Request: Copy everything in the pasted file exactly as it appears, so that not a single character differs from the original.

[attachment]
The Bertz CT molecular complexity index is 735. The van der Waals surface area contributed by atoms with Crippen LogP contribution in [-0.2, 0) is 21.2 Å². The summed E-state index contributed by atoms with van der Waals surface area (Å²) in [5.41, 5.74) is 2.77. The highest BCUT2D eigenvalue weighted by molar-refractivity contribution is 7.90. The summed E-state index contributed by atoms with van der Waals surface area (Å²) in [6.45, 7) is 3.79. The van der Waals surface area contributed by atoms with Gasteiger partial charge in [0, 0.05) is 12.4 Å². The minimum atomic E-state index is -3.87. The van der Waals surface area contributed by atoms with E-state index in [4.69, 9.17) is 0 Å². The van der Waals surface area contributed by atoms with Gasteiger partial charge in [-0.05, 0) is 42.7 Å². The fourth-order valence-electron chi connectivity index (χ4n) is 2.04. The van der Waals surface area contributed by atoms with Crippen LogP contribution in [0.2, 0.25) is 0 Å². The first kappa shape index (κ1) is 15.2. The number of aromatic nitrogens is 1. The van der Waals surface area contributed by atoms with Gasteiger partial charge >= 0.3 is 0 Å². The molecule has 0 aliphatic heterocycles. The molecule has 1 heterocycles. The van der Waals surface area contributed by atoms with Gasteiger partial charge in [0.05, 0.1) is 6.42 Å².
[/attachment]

The Bertz CT molecular complexity index is 735. The van der Waals surface area contributed by atoms with Crippen LogP contribution in [-0.2, 0) is 21.2 Å². The summed E-state index contributed by atoms with van der Waals surface area (Å²) in [5.41, 5.74) is 2.77. The highest BCUT2D eigenvalue weighted by molar-refractivity contribution is 7.90. The summed E-state index contributed by atoms with van der Waals surface area (Å²) in [6.45, 7) is 3.79. The van der Waals surface area contributed by atoms with Gasteiger partial charge in [0, 0.05) is 12.4 Å². The minimum atomic E-state index is -3.87. The van der Waals surface area contributed by atoms with E-state index in [4.69, 9.17) is 0 Å². The van der Waals surface area contributed by atoms with Gasteiger partial charge in [-0.05, 0) is 42.7 Å². The fourth-order valence-electron chi connectivity index (χ4n) is 2.04. The van der Waals surface area contributed by atoms with Crippen LogP contribution in [0.2, 0.25) is 0 Å². The first kappa shape index (κ1) is 15.2. The number of aromatic nitrogens is 1. The van der Waals surface area contributed by atoms with Gasteiger partial charge >= 0.3 is 0 Å². The molecule has 0 aliphatic heterocycles. The molecule has 1 heterocycles. The van der Waals surface area contributed by atoms with Gasteiger partial charge in [0.05, 0.1) is 6.42 Å².